Politics was also to the fore in Mahon's ultimate disagreement with INTO. In her public criticism of the education bill (1919) of the chief secretary, Ian MacPherson (qv), she called INTO's executive (which had broadly welcomed it) apologists for British rule in Ireland. Less diplomatic and pragmatic now that she was off the board, she went too far in her insinuations of jobbery against INTO's president and the general secretary, T. J. O'Connell (qv). This finally alienated her former colleagues; in March 1920 INTO issued libel proceedings against her. She ignored all correspondence, refused to appear in a British court, and neither withdrew nor substantiated her accusations. However, she had been effectively silenced, so INTO dropped the case. In his history of the organisation, O'Connell claimed that she was naive and had allowed herself to be used by others.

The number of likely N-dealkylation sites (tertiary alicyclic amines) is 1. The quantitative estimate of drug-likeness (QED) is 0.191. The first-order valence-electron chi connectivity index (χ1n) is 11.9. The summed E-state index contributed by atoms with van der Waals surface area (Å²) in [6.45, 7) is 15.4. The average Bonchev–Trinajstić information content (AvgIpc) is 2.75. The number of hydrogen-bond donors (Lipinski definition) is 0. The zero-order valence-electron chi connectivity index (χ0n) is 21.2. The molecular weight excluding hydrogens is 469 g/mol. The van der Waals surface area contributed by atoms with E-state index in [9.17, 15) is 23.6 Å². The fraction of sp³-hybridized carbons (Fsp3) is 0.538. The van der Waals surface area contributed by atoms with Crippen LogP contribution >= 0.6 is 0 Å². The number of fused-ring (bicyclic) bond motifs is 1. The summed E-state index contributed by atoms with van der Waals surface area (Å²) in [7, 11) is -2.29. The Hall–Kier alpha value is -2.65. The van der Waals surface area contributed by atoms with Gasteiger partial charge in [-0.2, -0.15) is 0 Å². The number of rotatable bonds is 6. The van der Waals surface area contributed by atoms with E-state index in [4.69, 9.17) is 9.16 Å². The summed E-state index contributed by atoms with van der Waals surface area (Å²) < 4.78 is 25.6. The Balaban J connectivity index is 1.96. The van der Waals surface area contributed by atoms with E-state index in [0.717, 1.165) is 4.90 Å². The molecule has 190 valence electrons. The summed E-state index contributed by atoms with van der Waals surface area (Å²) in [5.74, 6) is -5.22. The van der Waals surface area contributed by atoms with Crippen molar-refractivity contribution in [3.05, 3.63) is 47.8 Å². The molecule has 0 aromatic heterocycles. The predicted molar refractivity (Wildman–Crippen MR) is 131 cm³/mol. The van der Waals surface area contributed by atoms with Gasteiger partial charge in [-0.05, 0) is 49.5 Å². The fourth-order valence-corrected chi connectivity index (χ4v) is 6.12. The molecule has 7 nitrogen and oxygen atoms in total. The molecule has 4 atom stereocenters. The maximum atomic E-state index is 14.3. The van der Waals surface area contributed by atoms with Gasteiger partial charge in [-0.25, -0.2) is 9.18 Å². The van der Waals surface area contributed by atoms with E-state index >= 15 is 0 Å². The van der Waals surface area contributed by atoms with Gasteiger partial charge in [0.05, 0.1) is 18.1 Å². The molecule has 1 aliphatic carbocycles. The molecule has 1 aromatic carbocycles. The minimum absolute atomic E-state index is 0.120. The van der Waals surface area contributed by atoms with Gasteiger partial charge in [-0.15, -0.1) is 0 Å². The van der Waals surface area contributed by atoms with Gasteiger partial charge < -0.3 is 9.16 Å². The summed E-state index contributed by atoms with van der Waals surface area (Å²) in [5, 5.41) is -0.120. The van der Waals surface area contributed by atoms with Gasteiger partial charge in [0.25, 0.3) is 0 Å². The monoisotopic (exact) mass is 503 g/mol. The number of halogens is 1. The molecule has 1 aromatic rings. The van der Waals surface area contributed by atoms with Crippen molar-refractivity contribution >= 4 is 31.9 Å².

Mahon took no further part in national education matters, but continued her involvement in local affairs. She was honorary president of the Tipperary Cottage Tenants’ Association, and was an active member of Fianna Fáil from its formation. In July 1934 she retired from teaching and became the first woman to be elected to the North Tipperary county council. After serving three years she resigned when she moved with her two widowed sisters to live in Balbriggan, Co. Dublin, where she died on 27 February 1948, and was buried in Balbriggan cemetery. Two years previously she had addressed the INTO when Kathleen Clarke (qv) became the first woman elected president since her own term, and then expressed the hope that it would never be so long before another woman took the presidential chair. It was the fitting final remark of a woman who, although she had served the general interests of teachers in her time with INTO, was chiefly distinguished by her considerable efforts in the fight for equal rights.